Knocked Out Tooth! Don’t Panic.

By on June 2, 2017

There’s a good chance that a dislodged tooth can be saved if you take the right steps.

My very active 10-year-old loves climbing and swinging in the playground. What should I do if she falls and knocks out one of her permanent teeth?

Firstly, it is important to establish that the child is conscious. If the child is unconscious, they must be rushed immediately to the hospital. In a conscious child, provided that the avulsed (dislodged) tooth can be re-inserted within an hour, there is a good chance of successful re-implantation, so get to a dentist fast!  In order to achieve successful re-implantation of the tooth, there needs to be minimal disturbance to the cell layer on the avulsed tooth, so wash the tooth gently—using only the child’s saliva.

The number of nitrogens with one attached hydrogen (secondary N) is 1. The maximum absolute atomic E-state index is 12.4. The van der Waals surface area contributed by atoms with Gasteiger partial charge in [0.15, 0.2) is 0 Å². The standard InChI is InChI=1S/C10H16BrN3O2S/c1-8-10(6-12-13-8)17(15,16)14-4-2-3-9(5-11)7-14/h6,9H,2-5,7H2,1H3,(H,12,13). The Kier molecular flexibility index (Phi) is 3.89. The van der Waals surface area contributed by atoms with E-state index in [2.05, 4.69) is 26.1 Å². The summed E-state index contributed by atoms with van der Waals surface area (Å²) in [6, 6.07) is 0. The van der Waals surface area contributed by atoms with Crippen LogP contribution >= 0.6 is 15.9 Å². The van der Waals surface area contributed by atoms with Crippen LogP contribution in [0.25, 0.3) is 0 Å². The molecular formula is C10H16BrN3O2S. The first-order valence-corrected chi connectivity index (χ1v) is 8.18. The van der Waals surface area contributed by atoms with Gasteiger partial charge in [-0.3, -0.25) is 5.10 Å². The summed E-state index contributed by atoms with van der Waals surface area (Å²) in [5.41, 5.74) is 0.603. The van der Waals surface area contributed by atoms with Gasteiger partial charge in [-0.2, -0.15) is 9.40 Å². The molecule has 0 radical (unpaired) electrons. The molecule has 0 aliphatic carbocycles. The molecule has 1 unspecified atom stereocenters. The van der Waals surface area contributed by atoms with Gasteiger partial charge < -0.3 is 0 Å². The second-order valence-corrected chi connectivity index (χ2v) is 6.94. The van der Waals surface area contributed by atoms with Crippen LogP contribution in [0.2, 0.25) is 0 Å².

Then, if possible, put the tooth back into its socket. If it is re-inserted properly it should stay there until you can get to the dentist to have it stabilized.  If this is not possible, store the tooth in a container of milk until you can consult a dentist.

If a child less than nine years of age avulses a permanent tooth, it is likely that the apex of the tooth will not have finished forming. While an accident should be handled in the same way as above, the consequences are less certain than with an older child. A baby tooth should not be re-inserted, as this may damage the permanent tooth that will follow.As with any tooth problem, it is important to seek the advice of your dental professional if you are unsure about anything.

About Dr. Yumna Mohideen

Dr. Yumna Mohideen (BDS) has lived in Tokyo for six years and is a mother of two little girls. She has, having graduated from The Royal London School of Medicine and Dentistry, practiced general dentistry in the UK and as a Research Fellow at Tsurumi Dental University in Yokohama, Japan. Her area of specialist is Restorative Dentistry.

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